Dominique Strauss-Kahn has resigned as managing director of the International Monetary Fund, saying he wants to protect his former colleagues from further torment as he mounts a vigorous defense against charges that he sexually assaulted a maid at the Sofitel hotel in Manhattan last weekend.
"I want to protect this institution which I have served with honor and devotion, and especially - especially - I want to devote all my strength, all my time, and all my energy to proving my innocence," Mr. Strauss-Kahn said in a statement released by the IMF shortly after midnight Thursday in Washington.
That statement would have been composed at New York's Rikers Island prison, where Mr. Strauss-Kahn, 62, was placed after a judge denied his request to be released on bail of $1-million on Monday. Mr. Strauss-Kahn's lawyer told the judge that his client denies the charges made against him by the 32-year-old, an assertion that Mr. Strauss-Kahn repeated in his statement.
"To all, I want to say that I deny with the greatest possible firmness all of the allegations that have been made against me."
The sensational case is reverberating around the world, and not only because of it titillating details.
In France, where Mr. Strauss-Kahn was expected to mount a strong challenge for the presidency next year as the Socialist party's candidate against current president Nicolas Sarkozy, the arrest has caused an uproar, as politicians recalibrate their plans for the elections and the press openly questions whether it dug deep enough into Mr. Strauss-Kahn's sexual history.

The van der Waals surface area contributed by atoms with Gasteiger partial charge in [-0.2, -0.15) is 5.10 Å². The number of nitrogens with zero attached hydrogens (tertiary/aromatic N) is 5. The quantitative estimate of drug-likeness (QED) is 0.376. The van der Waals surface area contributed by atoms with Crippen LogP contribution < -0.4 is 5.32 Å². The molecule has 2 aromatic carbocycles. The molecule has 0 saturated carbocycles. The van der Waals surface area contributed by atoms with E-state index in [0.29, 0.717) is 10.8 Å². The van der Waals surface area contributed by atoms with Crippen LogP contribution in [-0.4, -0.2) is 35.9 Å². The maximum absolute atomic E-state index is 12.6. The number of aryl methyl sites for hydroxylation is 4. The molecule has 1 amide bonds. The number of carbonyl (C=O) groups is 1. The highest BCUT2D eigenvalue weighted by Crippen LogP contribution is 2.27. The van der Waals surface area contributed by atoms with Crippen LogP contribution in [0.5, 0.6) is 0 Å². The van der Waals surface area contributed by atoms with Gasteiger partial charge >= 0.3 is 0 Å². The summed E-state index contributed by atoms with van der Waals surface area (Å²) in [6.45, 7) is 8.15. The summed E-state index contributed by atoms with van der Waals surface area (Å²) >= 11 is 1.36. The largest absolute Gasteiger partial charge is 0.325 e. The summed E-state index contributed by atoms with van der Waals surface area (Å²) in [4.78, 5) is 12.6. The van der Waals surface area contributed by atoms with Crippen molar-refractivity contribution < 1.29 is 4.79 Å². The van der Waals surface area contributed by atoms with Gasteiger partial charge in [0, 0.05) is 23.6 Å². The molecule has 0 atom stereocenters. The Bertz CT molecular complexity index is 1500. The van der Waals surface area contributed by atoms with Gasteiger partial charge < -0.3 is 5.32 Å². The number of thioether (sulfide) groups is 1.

A former French finance minister, Mr. Strauss-Kahn loomed large in the effort to contain Europe's sovereign debt crisis, manoeuvring the IMF to play a key role in the rescues of countries such as Greece, Ireland and Portugal, and his abrupt exit has cast a cloud over negotiations that are far from complete.
The presumed inevitability of his departure because of the seriousness of the charges also set off what will now be an imminent clash between the world's old economic powers and its new.
Since the IMF's creation at the end of the Second World War, a gentleman's agreement between the United States and Europe has seen that a European has always run the fund, while an American assumes the presidency of the IMF's sister institution, the World Bank. European leaders, including German Chancellor Angela Merkel, have said this week that the tradition should continue for a least a little while longer because of the IMF's integral role right now in staving off a series of defaults. Emerging markets such as China and South Africa say the next managing director should be chosen on merit, not nationality.
For now, American economist John Lipsky, the No. 2 at the fund, is in charge. The IMF said Mr. Strauss-Kahn's resignation took effect immediately and that Mr. Lipsky would continue as the acting managing director. The fund said it would reveal the executive board's process for choosing a new managing director in the "near future."